Even though earnings growth is peaking, multiples are compressing, the Fed is starting to normalize, and the market is behind the curve and will need to adjust higher, it is probably too early to bail on equities.

A slow-but-steady Fed seeking to do no harm against a bullish secular backdrop will hopefully be enough for a soft landing for this earnings cycle, and therefore a potential continuation of this bull market.”

How the Stock Market’s Price-Earnings Compression Will Play Out

Given the phase of the cycle that we are in, Jurrien believes that we could be in for a 10-15% price-earnings compression:

This chart overlays the forward price-earnings and the earnings growth.

In this similar phase, we might be in for some digestion, although we are already in some sort of digestion. Earnings are decelerating but if earnings grow, most likely the share price of the index is not going anywhere.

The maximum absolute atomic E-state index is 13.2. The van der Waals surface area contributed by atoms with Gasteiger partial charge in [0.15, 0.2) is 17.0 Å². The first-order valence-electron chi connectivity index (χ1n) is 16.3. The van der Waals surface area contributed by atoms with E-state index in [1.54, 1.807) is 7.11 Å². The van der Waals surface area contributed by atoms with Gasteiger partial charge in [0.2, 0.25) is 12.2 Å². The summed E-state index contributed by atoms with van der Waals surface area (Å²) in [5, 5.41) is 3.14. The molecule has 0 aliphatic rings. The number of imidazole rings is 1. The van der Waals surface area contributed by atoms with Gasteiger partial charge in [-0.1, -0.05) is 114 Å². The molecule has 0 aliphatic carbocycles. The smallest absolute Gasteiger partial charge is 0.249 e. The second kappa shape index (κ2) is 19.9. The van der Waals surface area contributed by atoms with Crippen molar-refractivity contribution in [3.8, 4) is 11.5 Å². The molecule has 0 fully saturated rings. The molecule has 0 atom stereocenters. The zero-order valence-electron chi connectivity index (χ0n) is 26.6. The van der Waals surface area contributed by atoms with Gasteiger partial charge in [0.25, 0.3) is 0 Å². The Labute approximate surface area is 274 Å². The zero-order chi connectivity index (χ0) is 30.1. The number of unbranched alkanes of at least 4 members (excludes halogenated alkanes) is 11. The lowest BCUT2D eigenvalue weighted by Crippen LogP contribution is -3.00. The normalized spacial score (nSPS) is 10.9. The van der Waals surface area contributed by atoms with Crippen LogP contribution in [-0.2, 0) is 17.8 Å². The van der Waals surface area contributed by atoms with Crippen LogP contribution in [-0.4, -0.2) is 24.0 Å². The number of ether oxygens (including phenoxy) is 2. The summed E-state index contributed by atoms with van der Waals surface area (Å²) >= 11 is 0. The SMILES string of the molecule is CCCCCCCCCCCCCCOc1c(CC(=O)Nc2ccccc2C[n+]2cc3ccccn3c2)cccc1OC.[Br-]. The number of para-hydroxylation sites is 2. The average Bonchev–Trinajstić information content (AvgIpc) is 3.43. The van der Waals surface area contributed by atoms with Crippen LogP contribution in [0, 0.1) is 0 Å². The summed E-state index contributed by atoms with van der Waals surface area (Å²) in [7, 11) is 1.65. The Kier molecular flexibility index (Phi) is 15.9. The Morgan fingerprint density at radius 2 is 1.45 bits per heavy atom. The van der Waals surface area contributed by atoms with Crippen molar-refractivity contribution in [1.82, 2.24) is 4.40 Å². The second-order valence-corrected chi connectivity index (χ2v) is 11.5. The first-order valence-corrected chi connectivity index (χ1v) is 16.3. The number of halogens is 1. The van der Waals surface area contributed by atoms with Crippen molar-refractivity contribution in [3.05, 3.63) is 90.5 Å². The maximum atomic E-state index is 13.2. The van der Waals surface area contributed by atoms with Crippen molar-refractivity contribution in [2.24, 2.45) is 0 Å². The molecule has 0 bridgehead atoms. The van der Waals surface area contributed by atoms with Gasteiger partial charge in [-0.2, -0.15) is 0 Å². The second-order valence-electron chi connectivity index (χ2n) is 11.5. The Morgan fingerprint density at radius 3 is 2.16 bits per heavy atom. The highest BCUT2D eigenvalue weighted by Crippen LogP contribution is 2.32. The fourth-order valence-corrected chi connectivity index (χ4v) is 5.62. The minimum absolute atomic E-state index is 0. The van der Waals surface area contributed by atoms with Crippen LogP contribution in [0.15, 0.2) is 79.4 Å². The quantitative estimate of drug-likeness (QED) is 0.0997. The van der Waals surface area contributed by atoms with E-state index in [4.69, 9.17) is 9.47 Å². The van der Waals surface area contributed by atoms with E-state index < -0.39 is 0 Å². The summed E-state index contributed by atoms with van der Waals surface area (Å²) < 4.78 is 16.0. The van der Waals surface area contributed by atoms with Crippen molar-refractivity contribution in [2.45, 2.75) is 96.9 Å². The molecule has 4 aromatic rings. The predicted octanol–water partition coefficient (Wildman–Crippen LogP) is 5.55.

If the earnings do not grow at all, then it is likely we will see a correction in the share price.

In Praise of the 60/40 Portfolio

This chart plots the S&P 500 and a 60/40 portfolio’s 5-year compounded average growth (horizontal axis) against the drawdown from a 5-year high.

Here are Jurrien’s comments:

If we do not care about volatility, we would just be 100% long equity all the time because they are the absolutely proven money compounders. Stocks only go up 60% of the time but if you wait long enough they are going to compound 10-11% a year and if you do it long enough your money is going to compound like nothing else.